WellPoint’s new CEO;

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Through the glass ceiling — Charisma, tenacity push Angela Braly to helm of largest U.S. commercial insurer

Indianapolis Star

Angela Braly got a crash course on just how hectic life can be for the leader of the state’s largest publicly traded company on the day before she became chief executive of WellPoint.

Early Thursday morning, WellPoint abruptly announced it had asked its No. 2 executive to resign over unspecified conduct violations.

Braly seemed to take it in stride.

“We have a very strong and very deep management team,” she said calmly during a conference call with surprised analysts.

Building her own team is just one of the many challenges she faces as CEO of the nation’s largest commercial insurer.

Health care and the means to pay for it are some of the nation’s biggest domestic challenges. And WellPoint is in the middle — between consumers who are feeling squeezed by higher costs, governments looking for better care and greater efficiency, and health-care providers who want to be paid more for their services.

Braly, a 45-year-old mother of three, is a good juggler. She’s moved up through the ranks of a big law firm and two large insurers, deftly navigating the politics of government and the boardroom. She spent two years as WellPoint‘s general counsel before taking over as CEO.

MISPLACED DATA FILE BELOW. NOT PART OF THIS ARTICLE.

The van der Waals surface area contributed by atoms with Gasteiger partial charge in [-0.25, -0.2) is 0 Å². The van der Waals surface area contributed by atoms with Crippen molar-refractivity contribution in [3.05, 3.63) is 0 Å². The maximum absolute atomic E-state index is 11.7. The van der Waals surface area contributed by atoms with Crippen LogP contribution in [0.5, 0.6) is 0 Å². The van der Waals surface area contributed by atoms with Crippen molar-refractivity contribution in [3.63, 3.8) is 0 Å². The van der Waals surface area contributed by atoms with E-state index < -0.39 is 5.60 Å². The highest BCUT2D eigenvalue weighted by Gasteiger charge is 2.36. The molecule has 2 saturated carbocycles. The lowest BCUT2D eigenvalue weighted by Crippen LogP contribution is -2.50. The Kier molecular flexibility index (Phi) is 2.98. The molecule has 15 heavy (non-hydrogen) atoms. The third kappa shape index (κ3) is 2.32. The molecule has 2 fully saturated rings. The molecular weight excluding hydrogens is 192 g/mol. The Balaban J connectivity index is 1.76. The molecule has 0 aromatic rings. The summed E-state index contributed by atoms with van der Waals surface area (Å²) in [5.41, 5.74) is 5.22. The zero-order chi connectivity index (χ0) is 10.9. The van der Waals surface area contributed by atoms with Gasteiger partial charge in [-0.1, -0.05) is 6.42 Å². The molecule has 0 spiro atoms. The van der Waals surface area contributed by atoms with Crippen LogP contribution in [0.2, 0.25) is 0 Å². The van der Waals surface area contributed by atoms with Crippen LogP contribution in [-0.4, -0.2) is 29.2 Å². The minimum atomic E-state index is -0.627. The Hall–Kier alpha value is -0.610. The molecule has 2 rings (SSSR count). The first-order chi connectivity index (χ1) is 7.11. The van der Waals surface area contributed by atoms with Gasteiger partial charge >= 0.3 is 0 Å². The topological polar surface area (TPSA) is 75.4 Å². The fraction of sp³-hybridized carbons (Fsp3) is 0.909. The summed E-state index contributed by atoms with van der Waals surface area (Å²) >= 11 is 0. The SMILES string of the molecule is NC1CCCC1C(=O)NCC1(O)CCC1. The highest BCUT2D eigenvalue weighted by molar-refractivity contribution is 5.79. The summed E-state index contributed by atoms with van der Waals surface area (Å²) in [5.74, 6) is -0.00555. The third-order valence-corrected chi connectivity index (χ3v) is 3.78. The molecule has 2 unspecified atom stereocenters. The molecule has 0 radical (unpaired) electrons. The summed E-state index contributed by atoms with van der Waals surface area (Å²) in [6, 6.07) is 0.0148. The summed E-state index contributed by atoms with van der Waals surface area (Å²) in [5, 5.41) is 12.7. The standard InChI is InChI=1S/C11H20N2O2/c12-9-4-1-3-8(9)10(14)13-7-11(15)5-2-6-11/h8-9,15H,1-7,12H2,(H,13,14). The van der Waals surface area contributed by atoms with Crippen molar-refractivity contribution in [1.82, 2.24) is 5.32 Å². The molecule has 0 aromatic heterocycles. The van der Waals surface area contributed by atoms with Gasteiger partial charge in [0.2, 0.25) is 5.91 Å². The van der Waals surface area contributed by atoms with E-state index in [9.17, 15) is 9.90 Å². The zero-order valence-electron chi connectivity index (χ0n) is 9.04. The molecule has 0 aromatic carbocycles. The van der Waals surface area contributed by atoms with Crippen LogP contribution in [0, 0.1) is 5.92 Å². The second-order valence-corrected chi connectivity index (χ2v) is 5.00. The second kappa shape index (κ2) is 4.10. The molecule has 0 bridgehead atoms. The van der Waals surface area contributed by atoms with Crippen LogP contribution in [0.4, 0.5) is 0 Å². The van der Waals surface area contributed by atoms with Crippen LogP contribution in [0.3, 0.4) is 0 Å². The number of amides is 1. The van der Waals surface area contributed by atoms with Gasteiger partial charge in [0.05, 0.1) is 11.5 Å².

“I feel really well-prepared for this job,” Braly said during an interview at WellPoint‘s Downtown Indianapolis headquarters. “Over the last three months, I have felt so encouraged. I have had so many associates reach out to me and say, ‘You go, girl.’ ”

WellPoint is now the nation’s largest public company with a woman as its CEO. It’s the only such public company in Indiana.

Braly doesn’t dwell on it, and she isn’t taking credit for breaking through any glass ceilings.

“The shards are on the ground, and we’re just going right through,” she said.

She’s careful to give credit to her husband, Douglas, for taking the lead role in recent years in raising their three children, who are in their elementary through high school years.

Braly said she tries to arrange her schedule to carve out time with her family, such as moving a meeting to attend a school play or taking a day off for a graduation ceremony.

To make it home for dinner with the family, she relies on her BlackBerry and late-night e-mailing sessions to stay connected with work.

“Balance doesn’t happen every day,” Braly said. “I may be out of town two, three days in a week. That weekend, I’m really going to focus on spending time with the kids.”

As CEO, she said, she’ll rely on WellPoint‘s senior management team.

“I feel very supported in this position,” she said.

But those who know her, even by reputation, say Braly can more than hold her own.

“That’s one tough cookie. That’s why she got that job,” said John Christy, a competitive power lifter who helps Braly keep fit at his Total Fitness gym in Indianapolis.

“The type of workouts she goes through are very physically demanding,” he said. “She actually grits her teeth and digs right in.”